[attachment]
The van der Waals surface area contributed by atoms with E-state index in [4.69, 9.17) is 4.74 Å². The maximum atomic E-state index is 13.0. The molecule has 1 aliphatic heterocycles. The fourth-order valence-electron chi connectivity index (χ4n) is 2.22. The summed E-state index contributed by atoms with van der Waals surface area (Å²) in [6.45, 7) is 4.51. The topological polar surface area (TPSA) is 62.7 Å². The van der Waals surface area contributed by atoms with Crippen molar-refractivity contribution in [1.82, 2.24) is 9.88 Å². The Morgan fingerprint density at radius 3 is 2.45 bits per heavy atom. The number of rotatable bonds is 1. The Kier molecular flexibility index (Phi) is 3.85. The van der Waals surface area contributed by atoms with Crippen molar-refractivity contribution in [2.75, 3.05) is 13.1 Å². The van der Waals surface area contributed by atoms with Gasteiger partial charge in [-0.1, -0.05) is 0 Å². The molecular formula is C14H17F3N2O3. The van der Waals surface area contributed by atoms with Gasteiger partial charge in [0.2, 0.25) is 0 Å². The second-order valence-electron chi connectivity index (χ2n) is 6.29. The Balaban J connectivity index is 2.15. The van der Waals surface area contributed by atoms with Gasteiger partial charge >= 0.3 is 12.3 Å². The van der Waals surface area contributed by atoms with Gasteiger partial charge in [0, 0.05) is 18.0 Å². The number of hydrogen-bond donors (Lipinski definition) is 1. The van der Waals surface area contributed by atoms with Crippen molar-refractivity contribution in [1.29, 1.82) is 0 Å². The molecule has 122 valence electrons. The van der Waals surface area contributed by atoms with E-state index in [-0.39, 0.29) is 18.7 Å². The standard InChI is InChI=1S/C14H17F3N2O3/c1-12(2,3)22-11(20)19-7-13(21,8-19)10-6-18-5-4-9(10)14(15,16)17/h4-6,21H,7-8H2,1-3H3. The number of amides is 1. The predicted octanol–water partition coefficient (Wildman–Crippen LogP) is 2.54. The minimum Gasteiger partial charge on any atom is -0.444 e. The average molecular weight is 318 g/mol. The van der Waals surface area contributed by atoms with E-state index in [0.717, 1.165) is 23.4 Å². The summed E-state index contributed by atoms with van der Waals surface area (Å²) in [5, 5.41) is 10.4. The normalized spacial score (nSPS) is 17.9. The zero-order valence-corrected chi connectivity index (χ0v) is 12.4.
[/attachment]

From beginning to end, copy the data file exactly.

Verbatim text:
The van der Waals surface area contributed by atoms with E-state index in [4.69, 9.17) is 4.74 Å². The maximum atomic E-state index is 13.0. The molecule has 1 aliphatic heterocycles. The fourth-order valence-electron chi connectivity index (χ4n) is 2.22. The summed E-state index contributed by atoms with van der Waals surface area (Å²) in [6.45, 7) is 4.51. The topological polar surface area (TPSA) is 62.7 Å². The van der Waals surface area contributed by atoms with Crippen molar-refractivity contribution in [1.82, 2.24) is 9.88 Å². The Morgan fingerprint density at radius 3 is 2.45 bits per heavy atom. The number of rotatable bonds is 1. The Kier molecular flexibility index (Phi) is 3.85. The van der Waals surface area contributed by atoms with Crippen molar-refractivity contribution in [2.75, 3.05) is 13.1 Å². The van der Waals surface area contributed by atoms with Gasteiger partial charge in [-0.1, -0.05) is 0 Å². The molecular formula is C14H17F3N2O3. The van der Waals surface area contributed by atoms with Gasteiger partial charge in [0.2, 0.25) is 0 Å². The second-order valence-electron chi connectivity index (χ2n) is 6.29. The Balaban J connectivity index is 2.15. The van der Waals surface area contributed by atoms with Gasteiger partial charge >= 0.3 is 12.3 Å². The van der Waals surface area contributed by atoms with Gasteiger partial charge in [0, 0.05) is 18.0 Å². The number of hydrogen-bond donors (Lipinski definition) is 1. The van der Waals surface area contributed by atoms with Crippen molar-refractivity contribution in [1.29, 1.82) is 0 Å². The molecule has 122 valence electrons. The van der Waals surface area contributed by atoms with E-state index in [-0.39, 0.29) is 18.7 Å². The standard InChI is InChI=1S/C14H17F3N2O3/c1-12(2,3)22-11(20)19-7-13(21,8-19)10-6-18-5-4-9(10)14(15,16)17/h4-6,21H,7-8H2,1-3H3. The number of amides is 1. The predicted octanol–water partition coefficient (Wildman–Crippen LogP) is 2.54. The minimum Gasteiger partial charge on any atom is -0.444 e. The average molecular weight is 318 g/mol. The van der Waals surface area contributed by atoms with E-state index in [0.717, 1.165) is 23.4 Å². The summed E-state index contributed by atoms with van der Waals surface area (Å²) in [5, 5.41) is 10.4. The normalized spacial score (nSPS) is 17.9. The zero-order valence-corrected chi connectivity index (χ0v) is 12.4.